Digital Games and Neuroplasticity (Part 3)

Welcome to this third installment of, what has become, a series on neuroplasticity and learning (links for the first 2 posts: week 1 and week 2). This week two of my friends have (independently) sent me links to a TED Talk on neuroplasticty and digital games. I finally got to watch this clip, it is Daphne Bavelier talking about current research findings on how video games can assist in improving vision and brain function. I found this very interesting.


 

So, what did you think? For me, it builds upon what I have been thinking deeply about these past 3 weeks.  Bavelier’s studies show improvement in aspects of vision and memory, and really go a long way to supporting that using digital games (or any game really) can help the brain to make deeper/stronger connections, without the ‘learning’ being arduous. Her point about using video games in small chunks, over a period of time really resonates with my own view on doing a ‘little bit, often’ to reach a goal. That has been my rhetoric for a long time. When we build on these experiences over time, like with Norman Doiges work, and retrain our brain to respond in new and different ways, we can improve our own abilities.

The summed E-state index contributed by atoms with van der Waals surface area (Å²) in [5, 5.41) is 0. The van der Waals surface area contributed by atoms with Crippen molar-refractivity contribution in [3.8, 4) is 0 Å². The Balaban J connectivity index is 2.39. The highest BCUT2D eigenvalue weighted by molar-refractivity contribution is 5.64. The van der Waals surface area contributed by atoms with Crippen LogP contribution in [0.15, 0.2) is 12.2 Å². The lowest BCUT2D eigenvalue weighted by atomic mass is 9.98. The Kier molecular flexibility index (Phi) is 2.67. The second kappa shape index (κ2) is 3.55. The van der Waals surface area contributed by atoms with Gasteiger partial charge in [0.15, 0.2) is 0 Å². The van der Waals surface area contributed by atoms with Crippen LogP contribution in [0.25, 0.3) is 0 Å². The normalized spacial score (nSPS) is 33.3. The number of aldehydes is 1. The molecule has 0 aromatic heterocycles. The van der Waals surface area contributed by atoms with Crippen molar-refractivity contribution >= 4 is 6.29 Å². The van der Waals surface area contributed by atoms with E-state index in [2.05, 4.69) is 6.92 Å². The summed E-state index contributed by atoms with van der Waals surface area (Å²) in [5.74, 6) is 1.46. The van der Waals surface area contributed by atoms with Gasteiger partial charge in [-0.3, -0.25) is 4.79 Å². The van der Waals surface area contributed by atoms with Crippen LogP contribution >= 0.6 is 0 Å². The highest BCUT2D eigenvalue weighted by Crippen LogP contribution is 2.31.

In considering learning and neuroplasticity, there is much written and avaialable easily through the web. I would direct you to Judy Willis’ Blog, where I began: http://www.radteach.com, and to Paul Howard-Jones, whose work on neuroscience and learning I recently discovered.

Happy reading, and making new connections! Perhaps comment below to let me know of your thoughts and experiences in this area.

Until Next week

Fiona T

 

 

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